Book Review


The Libertarian Reader ---
Classic and Contemporary Writings from Lao-Tzu to Milton Friedman

David Boaz (Editor)

(458 pp., $27.50, ISBN 0-684-83200-3, The Free Press, New York, NY, 1997.)

 

As the Republicans and Democrats move closer to becoming a single body polity, the two faced basilisk which they have become, is rapidly devouring the last remnants of privacy and freedom. The promise of the "1994 Conservative Revolution" has come and gone in a shameful display of pusillanimous groveling by the Republicans. GOP efforts to "please" have been so absolutely devoid of substance and ethical principle, that even the most loyal are beginning to look elsewhere. While those on the Left, who appropriately hold the jackass as their symbol, are still clearly the traditional foes of freedom, perhaps it is time to re-evaluate those astride the pachyderm that call themselves "friend." Remember, except for Medicare/Medicaid, almost all the policies so destructive to American medicine over the last forty plus years have been sanctioned and supported by the Republicans (i.e., political and economic favors to managed care, DRGs, RBRVS, and the Kassebaum-Kennedy law, to name just a few).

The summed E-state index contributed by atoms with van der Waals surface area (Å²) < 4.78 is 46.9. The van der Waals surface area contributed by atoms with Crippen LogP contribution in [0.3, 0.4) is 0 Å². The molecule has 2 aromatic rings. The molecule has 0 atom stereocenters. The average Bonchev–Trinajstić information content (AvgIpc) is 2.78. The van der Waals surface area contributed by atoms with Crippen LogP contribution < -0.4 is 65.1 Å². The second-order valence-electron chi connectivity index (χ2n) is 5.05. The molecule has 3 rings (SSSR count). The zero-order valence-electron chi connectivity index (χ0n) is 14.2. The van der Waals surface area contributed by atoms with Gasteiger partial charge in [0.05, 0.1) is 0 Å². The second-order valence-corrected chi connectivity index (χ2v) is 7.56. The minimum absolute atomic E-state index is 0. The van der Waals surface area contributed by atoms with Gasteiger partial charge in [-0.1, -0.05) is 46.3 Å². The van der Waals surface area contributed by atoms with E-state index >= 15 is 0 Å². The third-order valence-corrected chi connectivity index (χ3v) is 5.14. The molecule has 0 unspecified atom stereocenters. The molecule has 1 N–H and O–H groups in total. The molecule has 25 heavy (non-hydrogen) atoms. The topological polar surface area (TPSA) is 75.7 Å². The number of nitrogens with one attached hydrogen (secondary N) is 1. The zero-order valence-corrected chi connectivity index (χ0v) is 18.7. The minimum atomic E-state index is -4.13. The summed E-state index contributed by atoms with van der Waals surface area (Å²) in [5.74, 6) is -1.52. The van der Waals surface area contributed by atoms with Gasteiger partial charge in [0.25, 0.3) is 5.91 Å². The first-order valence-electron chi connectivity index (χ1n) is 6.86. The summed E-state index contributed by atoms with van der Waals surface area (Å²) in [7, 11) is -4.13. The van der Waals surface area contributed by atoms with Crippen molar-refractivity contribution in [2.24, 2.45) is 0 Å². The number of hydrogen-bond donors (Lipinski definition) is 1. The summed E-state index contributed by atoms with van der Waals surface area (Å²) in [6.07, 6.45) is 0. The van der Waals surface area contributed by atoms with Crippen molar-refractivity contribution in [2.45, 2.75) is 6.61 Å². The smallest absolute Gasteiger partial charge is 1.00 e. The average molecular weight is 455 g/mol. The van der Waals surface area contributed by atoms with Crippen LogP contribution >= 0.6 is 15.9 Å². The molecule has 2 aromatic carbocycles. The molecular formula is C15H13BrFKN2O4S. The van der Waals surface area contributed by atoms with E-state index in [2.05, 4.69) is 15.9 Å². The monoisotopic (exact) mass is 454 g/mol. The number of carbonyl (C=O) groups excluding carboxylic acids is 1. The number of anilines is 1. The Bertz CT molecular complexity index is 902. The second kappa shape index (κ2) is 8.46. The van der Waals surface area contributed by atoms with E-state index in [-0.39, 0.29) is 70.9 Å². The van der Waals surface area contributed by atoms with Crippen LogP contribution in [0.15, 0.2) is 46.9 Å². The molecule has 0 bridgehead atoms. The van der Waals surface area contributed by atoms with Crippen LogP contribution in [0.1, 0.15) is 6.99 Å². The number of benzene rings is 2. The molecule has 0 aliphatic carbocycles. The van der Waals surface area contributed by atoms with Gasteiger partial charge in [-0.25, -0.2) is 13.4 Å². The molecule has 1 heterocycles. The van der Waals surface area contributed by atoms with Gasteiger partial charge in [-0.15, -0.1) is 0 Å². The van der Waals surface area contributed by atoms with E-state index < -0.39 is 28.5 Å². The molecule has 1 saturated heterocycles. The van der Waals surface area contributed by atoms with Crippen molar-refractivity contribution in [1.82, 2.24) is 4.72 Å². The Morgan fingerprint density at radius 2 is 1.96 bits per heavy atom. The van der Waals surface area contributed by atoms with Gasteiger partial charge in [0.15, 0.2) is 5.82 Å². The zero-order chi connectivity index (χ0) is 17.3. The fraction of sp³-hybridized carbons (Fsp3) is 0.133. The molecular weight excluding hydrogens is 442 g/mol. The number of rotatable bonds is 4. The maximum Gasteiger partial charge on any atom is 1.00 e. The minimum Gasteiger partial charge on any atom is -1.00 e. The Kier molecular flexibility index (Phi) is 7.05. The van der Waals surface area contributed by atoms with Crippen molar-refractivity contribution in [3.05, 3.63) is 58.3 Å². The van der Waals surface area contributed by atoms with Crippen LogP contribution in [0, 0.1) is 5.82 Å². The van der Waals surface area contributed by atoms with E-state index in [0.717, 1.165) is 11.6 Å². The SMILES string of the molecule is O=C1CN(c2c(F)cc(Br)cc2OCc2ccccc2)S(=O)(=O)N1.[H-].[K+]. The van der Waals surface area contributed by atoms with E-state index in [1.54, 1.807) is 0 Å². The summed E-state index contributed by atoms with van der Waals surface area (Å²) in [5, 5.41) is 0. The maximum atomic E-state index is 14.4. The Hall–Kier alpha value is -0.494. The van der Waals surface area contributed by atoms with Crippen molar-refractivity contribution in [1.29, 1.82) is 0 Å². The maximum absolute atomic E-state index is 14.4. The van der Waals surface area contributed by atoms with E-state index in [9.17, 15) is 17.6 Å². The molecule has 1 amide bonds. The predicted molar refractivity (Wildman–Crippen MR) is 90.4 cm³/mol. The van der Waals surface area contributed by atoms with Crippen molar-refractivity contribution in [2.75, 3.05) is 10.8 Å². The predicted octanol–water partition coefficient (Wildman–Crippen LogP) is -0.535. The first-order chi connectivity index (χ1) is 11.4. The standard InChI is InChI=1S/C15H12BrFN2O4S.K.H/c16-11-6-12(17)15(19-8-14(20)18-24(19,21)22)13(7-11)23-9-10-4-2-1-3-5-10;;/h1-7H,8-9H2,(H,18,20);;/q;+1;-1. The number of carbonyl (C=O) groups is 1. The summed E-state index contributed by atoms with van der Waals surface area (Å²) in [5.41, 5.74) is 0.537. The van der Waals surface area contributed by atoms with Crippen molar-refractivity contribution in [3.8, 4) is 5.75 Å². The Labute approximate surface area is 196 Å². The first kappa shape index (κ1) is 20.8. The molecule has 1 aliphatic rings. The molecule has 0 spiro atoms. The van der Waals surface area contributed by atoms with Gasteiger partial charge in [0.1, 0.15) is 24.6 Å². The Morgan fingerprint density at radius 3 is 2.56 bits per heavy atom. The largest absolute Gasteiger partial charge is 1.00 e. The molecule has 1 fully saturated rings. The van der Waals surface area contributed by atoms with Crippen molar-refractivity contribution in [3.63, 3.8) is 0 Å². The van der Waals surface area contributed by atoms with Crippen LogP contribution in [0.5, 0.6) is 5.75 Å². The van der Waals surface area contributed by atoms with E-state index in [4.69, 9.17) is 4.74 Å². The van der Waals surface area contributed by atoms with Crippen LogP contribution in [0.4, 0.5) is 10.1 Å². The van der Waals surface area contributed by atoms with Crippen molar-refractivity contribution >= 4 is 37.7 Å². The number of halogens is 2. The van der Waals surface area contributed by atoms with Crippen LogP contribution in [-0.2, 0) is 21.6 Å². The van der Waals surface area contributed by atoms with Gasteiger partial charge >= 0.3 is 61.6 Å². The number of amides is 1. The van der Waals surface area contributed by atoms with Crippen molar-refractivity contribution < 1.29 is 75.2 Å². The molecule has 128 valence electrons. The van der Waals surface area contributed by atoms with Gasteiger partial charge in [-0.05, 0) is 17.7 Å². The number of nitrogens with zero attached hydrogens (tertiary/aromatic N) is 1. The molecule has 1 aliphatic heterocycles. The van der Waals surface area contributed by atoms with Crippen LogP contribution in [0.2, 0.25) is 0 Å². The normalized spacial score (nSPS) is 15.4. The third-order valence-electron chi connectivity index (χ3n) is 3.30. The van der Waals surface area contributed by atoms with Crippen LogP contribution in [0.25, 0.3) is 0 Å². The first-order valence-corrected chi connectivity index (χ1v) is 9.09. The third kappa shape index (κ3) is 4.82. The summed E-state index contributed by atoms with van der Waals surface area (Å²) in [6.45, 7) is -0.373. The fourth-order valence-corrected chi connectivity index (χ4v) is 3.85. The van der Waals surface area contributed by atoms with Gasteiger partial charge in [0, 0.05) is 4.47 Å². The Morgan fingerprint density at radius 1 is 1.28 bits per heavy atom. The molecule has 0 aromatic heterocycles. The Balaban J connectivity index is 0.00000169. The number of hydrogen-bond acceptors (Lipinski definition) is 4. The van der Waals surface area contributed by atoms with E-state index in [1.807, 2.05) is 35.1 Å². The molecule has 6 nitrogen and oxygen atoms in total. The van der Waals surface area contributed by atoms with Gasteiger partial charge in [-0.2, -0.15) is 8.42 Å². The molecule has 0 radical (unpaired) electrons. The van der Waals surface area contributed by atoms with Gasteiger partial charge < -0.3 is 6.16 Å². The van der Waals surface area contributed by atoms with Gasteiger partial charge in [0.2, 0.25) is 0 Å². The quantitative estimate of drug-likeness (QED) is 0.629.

David Boaz of The Cato Institute offers the anti-emetic de jour in the form of The Libertarian Reader. This book is a must read for those few disillusioned souls that still believe in such outdated and politically incorrect concepts as freedom, liberty and justice. The 458-page work is an anthology of the best of classic and contemporary libertarian thought and presents opinions from a plethora of sources, running the gamut from the Bible to H.L. Mencken to John Perry Barlow, Iyricist for the Grateful Dead. Actually, Barlow sings the praises of computers and an emerging virtual reality that is uncontrollably revolutionary and could ultimately humble the monster state.